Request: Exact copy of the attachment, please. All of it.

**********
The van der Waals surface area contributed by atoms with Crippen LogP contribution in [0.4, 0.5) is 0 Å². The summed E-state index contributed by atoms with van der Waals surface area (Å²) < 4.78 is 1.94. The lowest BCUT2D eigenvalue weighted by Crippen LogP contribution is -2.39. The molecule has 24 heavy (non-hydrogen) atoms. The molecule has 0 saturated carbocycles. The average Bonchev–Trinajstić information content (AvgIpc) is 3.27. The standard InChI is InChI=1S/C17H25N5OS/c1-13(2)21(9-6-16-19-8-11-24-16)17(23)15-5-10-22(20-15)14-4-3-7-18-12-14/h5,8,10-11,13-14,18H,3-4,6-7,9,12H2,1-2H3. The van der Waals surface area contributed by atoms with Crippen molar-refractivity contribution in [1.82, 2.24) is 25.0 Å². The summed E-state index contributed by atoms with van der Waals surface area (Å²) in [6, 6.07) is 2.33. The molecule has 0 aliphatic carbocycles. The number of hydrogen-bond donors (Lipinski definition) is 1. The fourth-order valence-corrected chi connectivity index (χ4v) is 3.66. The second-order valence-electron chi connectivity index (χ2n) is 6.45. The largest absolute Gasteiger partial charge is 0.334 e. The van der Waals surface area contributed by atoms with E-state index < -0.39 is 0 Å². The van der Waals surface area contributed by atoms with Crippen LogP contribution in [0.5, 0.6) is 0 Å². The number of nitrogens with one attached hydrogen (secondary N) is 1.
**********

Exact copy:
The van der Waals surface area contributed by atoms with Crippen LogP contribution in [0.4, 0.5) is 0 Å². The summed E-state index contributed by atoms with van der Waals surface area (Å²) < 4.78 is 1.94. The lowest BCUT2D eigenvalue weighted by Crippen LogP contribution is -2.39. The molecule has 24 heavy (non-hydrogen) atoms. The molecule has 0 saturated carbocycles. The average Bonchev–Trinajstić information content (AvgIpc) is 3.27. The standard InChI is InChI=1S/C17H25N5OS/c1-13(2)21(9-6-16-19-8-11-24-16)17(23)15-5-10-22(20-15)14-4-3-7-18-12-14/h5,8,10-11,13-14,18H,3-4,6-7,9,12H2,1-2H3. The van der Waals surface area contributed by atoms with Crippen molar-refractivity contribution in [1.82, 2.24) is 25.0 Å². The summed E-state index contributed by atoms with van der Waals surface area (Å²) in [6, 6.07) is 2.33. The molecule has 0 aliphatic carbocycles. The number of hydrogen-bond donors (Lipinski definition) is 1. The fourth-order valence-corrected chi connectivity index (χ4v) is 3.66. The second-order valence-electron chi connectivity index (χ2n) is 6.45. The largest absolute Gasteiger partial charge is 0.334 e. The van der Waals surface area contributed by atoms with E-state index < -0.39 is 0 Å². The van der Waals surface area contributed by atoms with Crippen LogP contribution in [0.5, 0.6) is 0 Å². The number of nitrogens with one attached hydrogen (secondary N) is 1.